Catastrophe – something we’d rather forget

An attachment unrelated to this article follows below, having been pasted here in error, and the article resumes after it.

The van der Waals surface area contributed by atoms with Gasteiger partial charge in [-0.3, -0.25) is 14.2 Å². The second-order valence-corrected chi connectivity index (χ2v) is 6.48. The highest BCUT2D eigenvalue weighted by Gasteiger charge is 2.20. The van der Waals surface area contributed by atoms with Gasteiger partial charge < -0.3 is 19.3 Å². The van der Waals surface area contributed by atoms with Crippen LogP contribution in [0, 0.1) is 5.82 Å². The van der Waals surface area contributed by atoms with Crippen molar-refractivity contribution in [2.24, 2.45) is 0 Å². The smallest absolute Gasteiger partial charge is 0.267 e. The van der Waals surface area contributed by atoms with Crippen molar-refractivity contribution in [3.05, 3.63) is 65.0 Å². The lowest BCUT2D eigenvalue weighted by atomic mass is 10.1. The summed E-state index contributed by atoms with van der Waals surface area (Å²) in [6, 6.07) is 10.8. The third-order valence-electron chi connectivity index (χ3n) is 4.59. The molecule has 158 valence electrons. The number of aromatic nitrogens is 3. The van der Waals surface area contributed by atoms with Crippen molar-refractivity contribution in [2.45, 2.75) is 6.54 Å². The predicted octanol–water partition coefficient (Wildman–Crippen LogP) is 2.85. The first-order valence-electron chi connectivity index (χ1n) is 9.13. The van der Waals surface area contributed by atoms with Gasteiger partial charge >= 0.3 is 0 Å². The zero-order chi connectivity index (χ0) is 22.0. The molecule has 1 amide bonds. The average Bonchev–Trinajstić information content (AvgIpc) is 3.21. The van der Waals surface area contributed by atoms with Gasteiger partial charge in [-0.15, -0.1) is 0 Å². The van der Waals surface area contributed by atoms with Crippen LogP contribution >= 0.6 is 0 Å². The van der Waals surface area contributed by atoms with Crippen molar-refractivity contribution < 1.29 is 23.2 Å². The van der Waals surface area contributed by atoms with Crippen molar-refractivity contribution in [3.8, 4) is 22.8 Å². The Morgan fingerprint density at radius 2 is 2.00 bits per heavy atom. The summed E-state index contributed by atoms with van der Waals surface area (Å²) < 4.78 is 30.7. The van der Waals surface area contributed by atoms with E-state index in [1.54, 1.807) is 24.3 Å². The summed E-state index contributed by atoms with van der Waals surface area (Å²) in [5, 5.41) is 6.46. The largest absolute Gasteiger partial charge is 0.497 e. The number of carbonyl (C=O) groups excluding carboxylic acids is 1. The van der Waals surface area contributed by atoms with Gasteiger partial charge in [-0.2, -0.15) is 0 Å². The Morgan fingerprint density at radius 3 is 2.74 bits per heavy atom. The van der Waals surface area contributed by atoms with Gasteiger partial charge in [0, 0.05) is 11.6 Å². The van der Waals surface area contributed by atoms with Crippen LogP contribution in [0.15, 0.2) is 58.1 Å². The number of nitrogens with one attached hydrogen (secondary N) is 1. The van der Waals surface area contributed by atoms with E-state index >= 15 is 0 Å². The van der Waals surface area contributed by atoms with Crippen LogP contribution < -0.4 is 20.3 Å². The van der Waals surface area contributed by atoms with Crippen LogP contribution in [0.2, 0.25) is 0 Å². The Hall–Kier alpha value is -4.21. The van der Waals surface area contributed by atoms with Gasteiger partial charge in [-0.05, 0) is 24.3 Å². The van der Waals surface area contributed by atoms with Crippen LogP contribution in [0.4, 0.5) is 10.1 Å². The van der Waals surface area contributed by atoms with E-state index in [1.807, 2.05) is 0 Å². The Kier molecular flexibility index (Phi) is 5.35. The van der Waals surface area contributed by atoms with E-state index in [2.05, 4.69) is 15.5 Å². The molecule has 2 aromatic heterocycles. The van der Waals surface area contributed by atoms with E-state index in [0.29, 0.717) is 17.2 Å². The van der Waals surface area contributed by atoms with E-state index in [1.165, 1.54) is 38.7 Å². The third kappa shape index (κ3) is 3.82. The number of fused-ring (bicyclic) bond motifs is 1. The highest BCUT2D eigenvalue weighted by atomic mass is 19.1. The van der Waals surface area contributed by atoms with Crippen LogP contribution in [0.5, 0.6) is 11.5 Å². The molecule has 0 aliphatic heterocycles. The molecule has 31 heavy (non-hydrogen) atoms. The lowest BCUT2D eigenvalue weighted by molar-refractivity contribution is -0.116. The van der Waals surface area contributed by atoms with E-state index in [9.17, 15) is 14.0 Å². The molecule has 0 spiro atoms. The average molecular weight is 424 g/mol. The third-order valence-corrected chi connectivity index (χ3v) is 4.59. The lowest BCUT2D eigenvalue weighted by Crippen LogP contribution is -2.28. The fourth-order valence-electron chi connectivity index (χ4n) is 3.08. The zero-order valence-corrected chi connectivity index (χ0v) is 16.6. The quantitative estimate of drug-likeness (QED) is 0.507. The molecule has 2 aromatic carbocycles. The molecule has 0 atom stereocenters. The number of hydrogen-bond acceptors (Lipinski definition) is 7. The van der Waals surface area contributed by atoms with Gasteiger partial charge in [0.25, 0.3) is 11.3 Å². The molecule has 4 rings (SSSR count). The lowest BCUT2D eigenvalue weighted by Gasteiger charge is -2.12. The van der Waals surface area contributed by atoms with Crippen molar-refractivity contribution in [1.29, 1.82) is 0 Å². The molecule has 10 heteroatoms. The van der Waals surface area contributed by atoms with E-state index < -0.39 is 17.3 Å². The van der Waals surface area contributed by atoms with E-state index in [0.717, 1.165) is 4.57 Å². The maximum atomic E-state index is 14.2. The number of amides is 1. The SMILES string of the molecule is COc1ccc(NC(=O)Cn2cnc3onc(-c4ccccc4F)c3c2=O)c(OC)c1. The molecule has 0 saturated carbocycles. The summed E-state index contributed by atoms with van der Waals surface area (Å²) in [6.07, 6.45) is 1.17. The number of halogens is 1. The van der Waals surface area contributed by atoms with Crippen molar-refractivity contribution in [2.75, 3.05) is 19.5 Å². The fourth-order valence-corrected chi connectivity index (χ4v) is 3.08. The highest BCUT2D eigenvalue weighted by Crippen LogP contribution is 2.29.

Northernrock2 Enough whingeing – back to business.  I enjoyed this rather provocative article by the chief executive of Garlik (and former technical head of Egg) on the BBC site about how to organise for peaks of high processing. He points out that letting the system crash may be a perfectly valid IT strategy. Because if customers put it down to a network failure – the equivalent of a powercut, there won’t be lasting damage. By contrast building a system which never falls over is expensive because of all the extra capacity you keep on standby. And no more likely to work on the spike when everyone is trying to withdraw their money at the same time.  He also suggests that the hapless IT director may find himself in considerable demand as the only IT director who has lived through a run on a bank in real time. Well there’s another way to look at it.  I found it a vivid reminder that there is more to a crisis in a service business than reputation management. If you can inhibit behaviour you repress recall and attitudinal shifts – you literally can’ make up your mind.  I’m sure to be shouted down by those who have been queing all night outside of Northern Rock branches. Oh all right then – that’s behaviour with a consequence. But throwing the keyboard at the wall and deciding you’ll try to log on again in the morning may be the best thing – if you can’t engage with the bank then mebbe you’ll calm down – listen to the politicians – and do nothing.



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